“Web workers needed. Unfortunately, we can’t pay right now. However, you’ll get loads of exposure …”
Sound familiar? It’s likely that all web workers have encountered ads like that. I know I have. In fact, I’ve even answered some of them – with both excellent and disastrous results. Is working for free worth it? Where’s the line between pro bono work and being a complete doormat?
To me, there are two simple conditions that make me consider taking on a free project:
If it’s a passion project. I’ve mentioned passion projects before, and basically these types of projects are your way of giving back – whether it’s to a cause you believe in or just to work on a personal project without thinking about money. These types of projects can be fulfilling, so they’re much needed in a web worker’s life.
If you get something non-monetary in return. Even if no compensation is initially mentioned, you can also request for something in return. I usually ask for something simple such as a testimonial, referrals, or some backlinks. When I did my school’s website, I got a tuition discount. On some occasions, I get some products for free. Other things you can ask for include a “thank you” note for your bragging wall or that the organization mentions you and your services in a press release.
Just make sure that whatever you’re getting in return is worth the time you’ll be clocking in.
Although the above reasons are good enough for me to take on a free project, there are certain things I watch out for. After all, something that you intended as a passion project or pro bono work can easily turn into a feast for opportunists. These are the conditions that should prevent us from taking on free projects:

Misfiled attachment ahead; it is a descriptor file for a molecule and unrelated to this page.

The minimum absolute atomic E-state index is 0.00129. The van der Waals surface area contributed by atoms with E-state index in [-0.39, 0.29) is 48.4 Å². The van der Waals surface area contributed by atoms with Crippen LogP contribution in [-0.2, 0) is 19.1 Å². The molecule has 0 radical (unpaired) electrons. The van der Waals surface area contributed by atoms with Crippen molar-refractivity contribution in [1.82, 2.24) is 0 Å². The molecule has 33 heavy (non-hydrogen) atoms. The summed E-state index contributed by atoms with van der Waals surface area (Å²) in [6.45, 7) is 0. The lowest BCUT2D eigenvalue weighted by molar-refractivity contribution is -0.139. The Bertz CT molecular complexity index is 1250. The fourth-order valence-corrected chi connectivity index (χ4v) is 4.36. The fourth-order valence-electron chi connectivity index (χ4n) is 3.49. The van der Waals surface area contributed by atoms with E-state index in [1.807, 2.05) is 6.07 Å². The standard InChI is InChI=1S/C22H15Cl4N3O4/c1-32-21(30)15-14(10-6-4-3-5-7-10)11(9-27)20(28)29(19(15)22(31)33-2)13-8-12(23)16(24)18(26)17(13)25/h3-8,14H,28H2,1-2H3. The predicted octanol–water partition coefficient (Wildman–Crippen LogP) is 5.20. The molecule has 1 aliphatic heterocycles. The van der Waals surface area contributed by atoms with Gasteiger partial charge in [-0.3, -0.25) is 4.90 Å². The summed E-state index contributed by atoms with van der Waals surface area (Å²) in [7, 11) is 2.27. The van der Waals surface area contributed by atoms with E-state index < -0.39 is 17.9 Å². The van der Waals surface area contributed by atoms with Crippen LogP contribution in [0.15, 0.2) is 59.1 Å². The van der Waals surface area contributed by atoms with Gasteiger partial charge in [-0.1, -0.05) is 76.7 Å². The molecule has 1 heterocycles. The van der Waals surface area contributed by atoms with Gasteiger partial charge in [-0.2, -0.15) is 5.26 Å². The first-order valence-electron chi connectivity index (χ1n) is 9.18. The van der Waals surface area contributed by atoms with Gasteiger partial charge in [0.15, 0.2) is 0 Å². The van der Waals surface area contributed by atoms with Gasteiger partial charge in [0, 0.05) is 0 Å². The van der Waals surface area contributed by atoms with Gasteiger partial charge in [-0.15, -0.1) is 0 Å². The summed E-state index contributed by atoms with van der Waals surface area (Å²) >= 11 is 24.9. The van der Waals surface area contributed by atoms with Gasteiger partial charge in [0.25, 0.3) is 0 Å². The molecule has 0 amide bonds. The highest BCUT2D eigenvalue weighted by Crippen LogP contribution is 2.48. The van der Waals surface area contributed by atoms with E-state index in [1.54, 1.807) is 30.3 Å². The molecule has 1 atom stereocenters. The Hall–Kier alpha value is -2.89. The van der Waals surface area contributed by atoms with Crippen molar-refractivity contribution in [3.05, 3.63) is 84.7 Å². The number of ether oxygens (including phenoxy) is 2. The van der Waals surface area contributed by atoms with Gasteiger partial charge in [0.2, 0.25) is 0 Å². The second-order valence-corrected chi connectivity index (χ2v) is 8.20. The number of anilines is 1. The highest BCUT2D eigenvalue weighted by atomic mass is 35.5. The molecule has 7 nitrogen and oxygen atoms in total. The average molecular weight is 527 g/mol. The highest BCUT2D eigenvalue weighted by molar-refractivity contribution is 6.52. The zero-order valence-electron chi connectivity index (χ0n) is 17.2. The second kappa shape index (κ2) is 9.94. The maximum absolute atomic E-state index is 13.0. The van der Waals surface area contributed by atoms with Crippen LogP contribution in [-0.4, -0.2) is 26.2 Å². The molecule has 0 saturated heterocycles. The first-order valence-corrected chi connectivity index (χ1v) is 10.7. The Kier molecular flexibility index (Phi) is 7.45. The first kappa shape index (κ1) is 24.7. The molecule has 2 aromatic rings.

If it’s overly time consuming. I’ve always believed that time was worth much more than money. If you think you’ll spend more time on this free project instead of your paying projects and your life goals, then it’s likely you won’t be getting much from this.
If you’re doing it only for the ‘exposure’. Oftentimes, you’ll find ads from organizations or individuals asking you to work for free and the only thing you get in return is something to add to your folio or ‘exposure’. Honestly, you’ll get more exposure from marketing your own work the guerilla way rather than spending those hours working for free for exposure that may or may not arrive. Usually, the clients that can get you real, profitable exposure are the ones who are willing to pay top-dollar for your work.
If they will be making money off of your work. It doesn’t make sense to work for free if your ‘client’ will be making money from your finished product. This includes placing advertising or affiliate links on your free site design or next to that free content you’ll be writing. Working for free on something that will be profitable equates to subsidizing that free client’s business yourself.
If you need to shell out some money yourself. Unless you’re doing pro bono work for a charity or non-profit organization (and even then, most of those organizations have funding), there’s no reason why you should have to shoulder any project expenses.
If you have doubts. If you’re not 100% willing to do something for free, then don’t do it. It’s that simple. Having the slightest hint of doubt usually means you’ll kick yourself later if and when the project goes wrong.
For me, there are definitely more reasons why we should avoid to work for free compared to the reasons why we shouldn’t. In other words, a free project has to be a completely fulfilling learning experience where neither party feels abused or taken advantage of. Otherwise, we’re showing other web workers that it’s okay to sell themselves short – or, in this case, sell themselves for nothing at all.
Have you ever worked for free? Why or why not?